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Yue Wang '12: In defense of humanities

 

A recent budget cut at the State University of New York at Albany resulted in the elimination of its French, Italian, Classics, Russian and Theater programs. This betokens a shocking crisis of the study of humanities, one defining element of the "liberal arts education" tradition of which the American higher education system has long been proud.

To our relief, while other American universities are redirecting money from humanities to sciences under financial pressures, Brown University's new grant of three million dollars for the Humanities Initiative will allow for the sustaining and development of interdisciplinary study in the humanities. With this money, for example, the German department is now able to appoint new faculties and work towards the development of a more interdisciplinary academic program. By firmly supporting the development of the humanities, the University is sending us a message, in accordance with the spirit of the Brown Curriculum, that humanities are indispensable for our overall liberal arts education.

Nevertheless, one cannot stop being concerned about the future of humanities in American colleges, even an Ivy League institution like Brown. After all, the student body's persistent interest and lasting passion in humanities subjects is the only guarantee that humanities programs won't fall to the mercy of unpredictable amounts of outside donations. The students' interest in humanities could be demonstrated by enrollment in these academic programs — one justification of the cut cited by the president of SUNY was that "there are comparatively fewer students enrolled in these degree programs."

According to Stanley Fish, a contributor to the New York Times' Opinionator blog, in the history of American higher education, humanities used to be the location of much of the intellectual energy and inspiration for many other disciplines in the '60s and '70s. In stark contrast to the "good old days," a dwindling number of students today are enrolled in humanities degree programs. Looking at the Brown statistics in the past ten years, the number of concentrators in humanities studies either perennially remains in the single digits or has experienced a drastic decline, while the number of concentrators for more pragmatic subjects, such as economics, has doubled. This situation is further exacerbated by the current financial crisis; concerned primarily with post-graduation employment, students tend to divert their academic focus from the lofty humanities to more skill-based and vocation-oriented subjects.

Students should be concerned about their post-grad career and cannot be persuaded to ignore the job prospects of their chosen majors or coursework in college. However, what I want to argue is that the students' presumption that humanities won't pay their bills or pay as well as other subjects in the future is simply short-sighted. The fact that Ivy League students don't take courses in Communications Disorders or Forensic Chemistry (like students in third-tier state universities and community colleges) but end up getting better jobs anyway tells us that a complete liberal arts education, rather than vocational training, is still highly valued by most employers.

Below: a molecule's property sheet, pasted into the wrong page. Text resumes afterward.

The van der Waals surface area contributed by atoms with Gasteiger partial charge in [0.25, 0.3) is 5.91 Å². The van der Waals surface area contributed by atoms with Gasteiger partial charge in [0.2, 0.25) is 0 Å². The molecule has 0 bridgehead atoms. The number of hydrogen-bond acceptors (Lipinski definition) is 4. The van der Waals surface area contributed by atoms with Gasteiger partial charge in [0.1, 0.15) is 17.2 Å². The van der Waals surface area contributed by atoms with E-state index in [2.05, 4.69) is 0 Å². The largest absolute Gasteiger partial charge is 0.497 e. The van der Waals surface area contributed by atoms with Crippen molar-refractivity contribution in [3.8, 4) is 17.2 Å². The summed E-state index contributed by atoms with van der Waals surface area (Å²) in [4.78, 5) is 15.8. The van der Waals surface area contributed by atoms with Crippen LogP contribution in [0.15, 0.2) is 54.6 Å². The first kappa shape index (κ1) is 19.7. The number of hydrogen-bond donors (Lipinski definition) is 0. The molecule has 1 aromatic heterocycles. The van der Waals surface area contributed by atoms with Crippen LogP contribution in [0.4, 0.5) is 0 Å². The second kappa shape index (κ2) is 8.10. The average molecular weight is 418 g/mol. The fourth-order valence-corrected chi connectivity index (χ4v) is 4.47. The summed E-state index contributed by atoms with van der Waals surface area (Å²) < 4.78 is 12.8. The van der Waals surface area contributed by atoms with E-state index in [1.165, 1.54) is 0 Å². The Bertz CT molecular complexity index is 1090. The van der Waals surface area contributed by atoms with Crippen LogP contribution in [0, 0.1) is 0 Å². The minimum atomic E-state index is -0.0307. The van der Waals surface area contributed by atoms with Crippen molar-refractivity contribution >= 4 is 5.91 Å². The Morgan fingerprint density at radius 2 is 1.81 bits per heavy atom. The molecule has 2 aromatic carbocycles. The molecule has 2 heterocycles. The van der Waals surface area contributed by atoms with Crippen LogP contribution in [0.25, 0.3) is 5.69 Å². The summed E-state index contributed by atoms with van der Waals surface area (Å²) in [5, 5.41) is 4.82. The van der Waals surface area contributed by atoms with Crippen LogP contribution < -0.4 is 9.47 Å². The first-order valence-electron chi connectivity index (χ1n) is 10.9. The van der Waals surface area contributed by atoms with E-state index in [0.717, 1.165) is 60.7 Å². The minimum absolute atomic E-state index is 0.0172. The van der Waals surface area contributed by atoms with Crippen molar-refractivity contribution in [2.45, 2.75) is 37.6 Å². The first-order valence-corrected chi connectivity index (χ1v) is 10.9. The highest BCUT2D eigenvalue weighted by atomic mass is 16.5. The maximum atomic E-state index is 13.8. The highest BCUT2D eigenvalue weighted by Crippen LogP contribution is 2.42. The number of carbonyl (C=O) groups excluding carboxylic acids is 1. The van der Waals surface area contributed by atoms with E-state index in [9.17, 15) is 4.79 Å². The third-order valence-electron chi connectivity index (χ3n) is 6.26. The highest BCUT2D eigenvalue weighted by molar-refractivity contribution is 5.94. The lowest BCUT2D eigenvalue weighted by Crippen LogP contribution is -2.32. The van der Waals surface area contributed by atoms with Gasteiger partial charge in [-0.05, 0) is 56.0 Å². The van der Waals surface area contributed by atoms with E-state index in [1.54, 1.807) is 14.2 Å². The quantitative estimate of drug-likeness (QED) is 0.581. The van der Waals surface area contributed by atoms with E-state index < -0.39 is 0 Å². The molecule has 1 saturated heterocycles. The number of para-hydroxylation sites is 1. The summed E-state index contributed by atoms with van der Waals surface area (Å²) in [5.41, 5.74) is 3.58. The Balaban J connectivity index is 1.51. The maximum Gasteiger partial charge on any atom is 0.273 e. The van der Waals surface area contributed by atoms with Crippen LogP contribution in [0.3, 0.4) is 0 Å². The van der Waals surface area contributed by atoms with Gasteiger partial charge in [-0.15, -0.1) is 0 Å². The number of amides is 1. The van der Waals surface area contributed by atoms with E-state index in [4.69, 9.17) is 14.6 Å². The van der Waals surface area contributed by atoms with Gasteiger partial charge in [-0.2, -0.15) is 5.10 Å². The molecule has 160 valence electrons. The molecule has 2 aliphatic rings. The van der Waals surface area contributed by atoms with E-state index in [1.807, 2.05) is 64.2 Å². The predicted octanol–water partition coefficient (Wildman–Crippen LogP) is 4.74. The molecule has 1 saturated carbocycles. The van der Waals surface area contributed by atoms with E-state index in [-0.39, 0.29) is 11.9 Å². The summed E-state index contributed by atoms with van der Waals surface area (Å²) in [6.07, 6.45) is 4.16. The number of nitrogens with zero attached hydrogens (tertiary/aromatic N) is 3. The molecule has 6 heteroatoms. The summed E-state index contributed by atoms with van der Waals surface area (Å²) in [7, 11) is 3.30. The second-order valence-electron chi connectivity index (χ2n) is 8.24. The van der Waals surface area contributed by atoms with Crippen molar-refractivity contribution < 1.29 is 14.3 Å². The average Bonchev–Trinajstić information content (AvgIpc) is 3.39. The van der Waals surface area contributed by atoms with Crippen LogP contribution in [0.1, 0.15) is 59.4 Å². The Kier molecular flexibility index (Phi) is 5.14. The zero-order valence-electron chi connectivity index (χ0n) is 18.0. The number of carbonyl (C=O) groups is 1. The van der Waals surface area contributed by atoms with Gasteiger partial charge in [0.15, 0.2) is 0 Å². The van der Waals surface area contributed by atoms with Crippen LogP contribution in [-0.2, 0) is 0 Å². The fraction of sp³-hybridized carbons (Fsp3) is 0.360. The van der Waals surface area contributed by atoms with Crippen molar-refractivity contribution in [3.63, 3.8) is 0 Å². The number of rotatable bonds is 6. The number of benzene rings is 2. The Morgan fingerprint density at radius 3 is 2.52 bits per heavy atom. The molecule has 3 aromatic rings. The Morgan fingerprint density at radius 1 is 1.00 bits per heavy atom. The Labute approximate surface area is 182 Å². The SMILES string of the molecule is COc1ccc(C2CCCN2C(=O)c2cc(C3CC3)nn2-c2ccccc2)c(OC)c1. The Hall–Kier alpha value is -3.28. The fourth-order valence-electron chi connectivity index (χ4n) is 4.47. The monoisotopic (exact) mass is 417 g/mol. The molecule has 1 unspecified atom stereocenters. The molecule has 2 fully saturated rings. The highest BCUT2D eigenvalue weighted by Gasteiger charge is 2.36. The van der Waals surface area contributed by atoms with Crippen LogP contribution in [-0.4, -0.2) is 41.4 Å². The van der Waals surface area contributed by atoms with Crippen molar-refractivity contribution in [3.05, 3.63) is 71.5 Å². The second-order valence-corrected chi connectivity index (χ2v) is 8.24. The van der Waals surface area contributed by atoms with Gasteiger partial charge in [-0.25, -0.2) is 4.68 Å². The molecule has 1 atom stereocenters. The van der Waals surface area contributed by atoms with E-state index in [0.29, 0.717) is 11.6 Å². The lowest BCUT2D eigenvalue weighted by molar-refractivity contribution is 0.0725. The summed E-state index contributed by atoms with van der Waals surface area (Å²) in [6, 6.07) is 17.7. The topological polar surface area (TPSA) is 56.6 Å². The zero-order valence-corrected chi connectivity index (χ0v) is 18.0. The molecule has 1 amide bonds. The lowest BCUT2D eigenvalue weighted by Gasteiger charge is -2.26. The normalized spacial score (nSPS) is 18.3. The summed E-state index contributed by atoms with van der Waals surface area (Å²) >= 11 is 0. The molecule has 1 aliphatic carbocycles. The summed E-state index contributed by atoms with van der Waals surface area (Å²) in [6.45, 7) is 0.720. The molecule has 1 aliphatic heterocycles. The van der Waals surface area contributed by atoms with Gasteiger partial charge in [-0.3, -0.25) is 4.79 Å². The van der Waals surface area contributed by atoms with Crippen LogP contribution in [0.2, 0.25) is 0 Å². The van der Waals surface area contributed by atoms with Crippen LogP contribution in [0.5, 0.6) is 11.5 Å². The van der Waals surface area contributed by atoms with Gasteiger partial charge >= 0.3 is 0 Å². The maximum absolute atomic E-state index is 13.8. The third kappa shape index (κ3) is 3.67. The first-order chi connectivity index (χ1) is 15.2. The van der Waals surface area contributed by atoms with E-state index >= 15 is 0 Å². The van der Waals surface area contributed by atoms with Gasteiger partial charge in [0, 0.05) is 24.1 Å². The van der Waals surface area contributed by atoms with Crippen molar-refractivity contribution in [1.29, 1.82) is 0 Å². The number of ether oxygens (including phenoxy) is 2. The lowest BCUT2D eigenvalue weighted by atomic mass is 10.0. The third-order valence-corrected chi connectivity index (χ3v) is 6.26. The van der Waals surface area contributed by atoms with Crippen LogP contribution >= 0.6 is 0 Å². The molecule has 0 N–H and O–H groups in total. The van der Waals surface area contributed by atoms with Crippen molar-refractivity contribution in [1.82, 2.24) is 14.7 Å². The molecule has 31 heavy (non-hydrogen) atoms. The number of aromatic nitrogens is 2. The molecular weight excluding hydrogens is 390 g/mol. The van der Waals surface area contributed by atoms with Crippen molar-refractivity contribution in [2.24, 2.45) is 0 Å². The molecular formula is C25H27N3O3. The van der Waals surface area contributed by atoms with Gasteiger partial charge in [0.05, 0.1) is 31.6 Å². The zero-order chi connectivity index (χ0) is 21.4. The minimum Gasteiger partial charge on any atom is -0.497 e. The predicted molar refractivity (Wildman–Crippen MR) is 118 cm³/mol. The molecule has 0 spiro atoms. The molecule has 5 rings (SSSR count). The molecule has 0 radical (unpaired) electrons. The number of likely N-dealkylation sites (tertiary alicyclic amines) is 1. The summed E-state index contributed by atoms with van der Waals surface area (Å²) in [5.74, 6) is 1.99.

The reasons that humanities can make us more competitive in job markets are numerous. The study of languages and cultures prepares us to communicate and mediate within different systems of values and beliefs. The study of literature trains our divergent thinking, which is essential to creativity and innovation. The study of philosophy helps to develop our critical thinking and argumentative skills. Even after thousands of years and drastic changes in the modern world, who could deny that Socrates' insights into the human soul are not as true as ever? Most of all, the ability to write eloquently and logically (as a result of completing countless numbers of analytical papers) will definitely make us an invaluable asset for any employer.

Indeed, the interdisciplinary nature of the humanities and the diverse skills we will have accrued through four years of liberal arts education would actually make us more adaptable to various kinds of vocations than people trained in certain technical areas, thus landing us higher-paying jobs. Our adaptability to various jobs, especially those requiring a cosmopolitan outlook (such as business representatives), should be highly valued.

Louis Menand, a Harvard English professor, said, "Knowing how to interpret cultural expressions and evaluate belief systems is as indispensable in the professional world as knowing how to use a computer." However, too often we have arbitrarily judged what is useful and what is not before getting on the road of discovery. While humanities are getting the axe and being replaced by ECON 0110 and ENGN 0090 in our choice of courses, we are at the same time giving up the opportunity to get a complete liberal arts education in exchange for generic vocational training.

 

 

Yue Wang '12 is a political science and German studies concentrator from Shanghai. She can be contacted at

yue_wang (at) brown.edu.


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